This conference, in commemoration of the signing of the Universal Declaration of Human Rights on December 8, 1948, assesses the problems, progress and prospects for universal human rights in the 21st century. In an era when UN member states have endorsed a responsibility to protect while refugees flee violence in Darfur and elsewhere, the gap between rhetoric and reality remains vast. What does the future hold as we mark this 60th anniversary of the UDHR?
Conference panelists include UN insiders as well as representatives from the NGO and scholarly community. They will discuss the overall role of the UN in bolstering universal human rights, the politics of human rights promotion, humanitarian practice at the UN, the role of NGOs and civil society, and the prospects for embedding human rights into authoritative international law.
Adelphi University is the perfect venue to host a day of reflection on human rights. Adelphi is located near Lake Success on Long Island, where the Universal Declaration of Human Rights was drafted by Eleanor Roosevelt and others. In addition, Adelphi has NGO status with the United Nations, a long-running Ambassadorial Lecture Series, and has hosted several UN conferences, including in 2005 the conference on the United Nations and Collective Security and an annual Teaching for Peace conference co-sponsored by the United Nations.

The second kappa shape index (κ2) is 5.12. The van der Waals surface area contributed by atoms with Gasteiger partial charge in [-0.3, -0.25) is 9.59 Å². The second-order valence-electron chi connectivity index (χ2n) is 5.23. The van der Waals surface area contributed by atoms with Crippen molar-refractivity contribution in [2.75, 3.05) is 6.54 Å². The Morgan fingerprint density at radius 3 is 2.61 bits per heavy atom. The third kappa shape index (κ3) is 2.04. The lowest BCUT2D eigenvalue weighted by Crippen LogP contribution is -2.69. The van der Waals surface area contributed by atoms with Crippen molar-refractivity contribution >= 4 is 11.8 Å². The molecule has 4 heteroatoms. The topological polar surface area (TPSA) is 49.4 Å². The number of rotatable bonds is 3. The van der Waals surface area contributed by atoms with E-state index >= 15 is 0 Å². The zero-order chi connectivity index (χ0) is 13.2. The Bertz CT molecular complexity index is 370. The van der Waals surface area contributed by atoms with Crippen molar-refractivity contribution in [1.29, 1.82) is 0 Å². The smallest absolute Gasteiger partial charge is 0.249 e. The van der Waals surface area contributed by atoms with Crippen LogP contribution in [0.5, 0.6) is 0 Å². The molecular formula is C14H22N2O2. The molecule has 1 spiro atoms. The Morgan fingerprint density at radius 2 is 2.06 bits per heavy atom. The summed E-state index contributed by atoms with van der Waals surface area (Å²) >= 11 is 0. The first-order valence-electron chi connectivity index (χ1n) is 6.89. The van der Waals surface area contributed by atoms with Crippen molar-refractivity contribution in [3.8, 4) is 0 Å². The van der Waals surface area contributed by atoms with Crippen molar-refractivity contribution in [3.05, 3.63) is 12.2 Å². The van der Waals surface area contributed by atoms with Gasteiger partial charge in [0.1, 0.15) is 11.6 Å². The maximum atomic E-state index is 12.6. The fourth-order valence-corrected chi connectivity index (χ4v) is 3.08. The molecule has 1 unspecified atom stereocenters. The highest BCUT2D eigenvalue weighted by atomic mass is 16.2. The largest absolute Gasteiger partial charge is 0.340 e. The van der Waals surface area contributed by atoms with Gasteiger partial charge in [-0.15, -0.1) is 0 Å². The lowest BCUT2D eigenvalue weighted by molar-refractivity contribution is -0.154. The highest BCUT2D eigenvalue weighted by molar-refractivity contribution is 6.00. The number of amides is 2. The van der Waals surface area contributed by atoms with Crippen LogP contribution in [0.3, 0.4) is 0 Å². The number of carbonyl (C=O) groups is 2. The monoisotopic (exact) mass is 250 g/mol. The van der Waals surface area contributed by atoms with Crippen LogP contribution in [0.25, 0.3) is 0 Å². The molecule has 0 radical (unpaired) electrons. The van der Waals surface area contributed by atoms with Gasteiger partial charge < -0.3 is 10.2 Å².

Schedule of the Conference
1:00 p.m. – 2:30 p.m. Panel 1: The UN and Human Rights: Politics and Practice Ms. Gillian Sorensen, Senior Advisor and National Advocate, United Nations Foundation. Mr. Emanuele Giaufret, European Commission Delegation to the United Nations Mr. Andrew Whitley, Director, UNRWA Liaison Office, United Nations, New York.
3:30 p.m. – 5:00 p.m. Panel 2: Civil Society, Rule of Law and the Prospects for Universal Human Rights. Ms. Yvonne Terlingen, Amnesty International Representative to the United Nations. John Washburn, Convenor, American NGO Coalition for the International Criminal Court. Dr. Donald J. Puchala, Charles L. Jacobsen Professor of International Studies, University of South Carolina.